This is why Fox News makes people dumber than if they watched no news. After Thursday night's mind-numbing sixty bazillionth debate between the GOP
clowns candidates for President, Sean Hannity teamed up with his pal Frankie "The Hair" Luntz to spin the candidates for viewers. Their take on Newt Gingrich was pretty cynically stunning, beginning with Hannity's first question to Luntz:
HANNITY: Let me just ask you this. So, did he have a good opening, did he have a strong opening? Obviously his answer on judges, what did you think of that answer?
LUNTZ: The answer on judges, the answer on the pipeline. When he was focused on Barack Obama, he was at his most effective and in fact, the judges response, got among the highest applause. Also, his position on Iran is clearly in the mainstream of the Republican Party.
For Newt, the second half of the debate was redefining for him. The first half was tough.
Um, ok. For the record, Newt's position on Iran is a direct application of the Bush doctrine:
"I think replacing the regime before they get a nuclear weapon without a war beats replacing the regime with war, which beats allowing them to have a nuclear weapon. Those are your three choices."
I'm not even sure what that means. Assassination of every mullah in Iran? What? But just as Bush did, Newt believes in pre-emptive prevention; that is, assume the worst and start wars to stop it, which in the process creates a worse worst case.
Hannity and Luntz didn't stop there. They went on to extol Newt as "the historian" in an effort to distract their audience from the Real Newt Gingrich.
HANNITY: What about the issue, you know, it's funny, I think he joked about, you know, I'm zany, I'm using using mild words, and then he used some very tough words here, that it was mindless and especially irrational, the President's policy, I believe at that point it was on energy.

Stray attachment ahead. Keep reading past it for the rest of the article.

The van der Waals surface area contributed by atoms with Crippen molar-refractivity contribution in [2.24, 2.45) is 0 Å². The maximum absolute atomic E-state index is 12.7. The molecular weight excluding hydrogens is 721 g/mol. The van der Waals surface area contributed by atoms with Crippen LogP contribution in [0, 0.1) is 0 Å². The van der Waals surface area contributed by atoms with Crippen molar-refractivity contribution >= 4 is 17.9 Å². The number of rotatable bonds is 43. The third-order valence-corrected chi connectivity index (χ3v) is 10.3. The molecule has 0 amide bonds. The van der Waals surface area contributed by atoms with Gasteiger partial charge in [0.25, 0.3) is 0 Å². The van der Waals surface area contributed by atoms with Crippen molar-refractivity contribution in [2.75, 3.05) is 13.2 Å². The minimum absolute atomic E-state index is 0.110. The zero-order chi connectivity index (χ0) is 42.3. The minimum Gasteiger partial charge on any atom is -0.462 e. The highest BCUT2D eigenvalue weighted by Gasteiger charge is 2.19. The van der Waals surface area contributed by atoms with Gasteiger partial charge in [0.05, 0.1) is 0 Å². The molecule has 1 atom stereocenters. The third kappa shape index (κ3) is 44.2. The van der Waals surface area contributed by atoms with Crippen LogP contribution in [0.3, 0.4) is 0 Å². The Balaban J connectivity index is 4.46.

Obviously he's responding to Mitt Romney. When he's on stage and obviously he's risen in the polls because of these debates, when he's on stage does he counter that argument that narrative that his opponents are trying to advance on him?
LUNTZ: Absolutely. When he's playing the historian, that's why he went from 4 percent in the polls up to over 30 percent. But when he's put in the position of politician and on defense, that's the negative that he wants to try to change. For him the narrative is, is it about his ideas, or is is about his politics. The ideas win. The politics don't.
C'mon. We all know the real Newt. He's the guy who shut down the government in the 90s when Clinton was president, has never been shy about engaging in self-serving government activity, and rewrites history whenever he feels like it. Still, this is not about Newt the person. This is about Newt the candidate, and what gets Hannity hot and flustered over him isn't what he says but how he says it. I pulled a video clip from the debate before this one but didn't get around to posting on it that shows how that works.
Note that he is simply spouting the standard Republican tax nonsense in this answer. No estate tax, no capital gains, blah blah blah. Nothing new. But it's his arrogant tone and pedantic delivery that gets the attention.
But when it comes to an overarching theory of conservative righteousness and snarling contempt for liberals, he's the only politician in the party who can do it with the kind of panache the folks usually only get from wingnut giants like Limbaugh and Coulter. He just sounds like one of them. He's the original Glenn Beck, but smarter and without all the Mormonism and kooky conspiracy mongering.
Right, and it's red meat for the base. It could carry him through the primaries, but I think they'd have to find a red-meat vice presidential nominee a la Palin for the general. Not to worry, though. Hannity and Luntz will get his back by distracting voters from True Newt and directing them to the switch -- Newt as historian and scholar.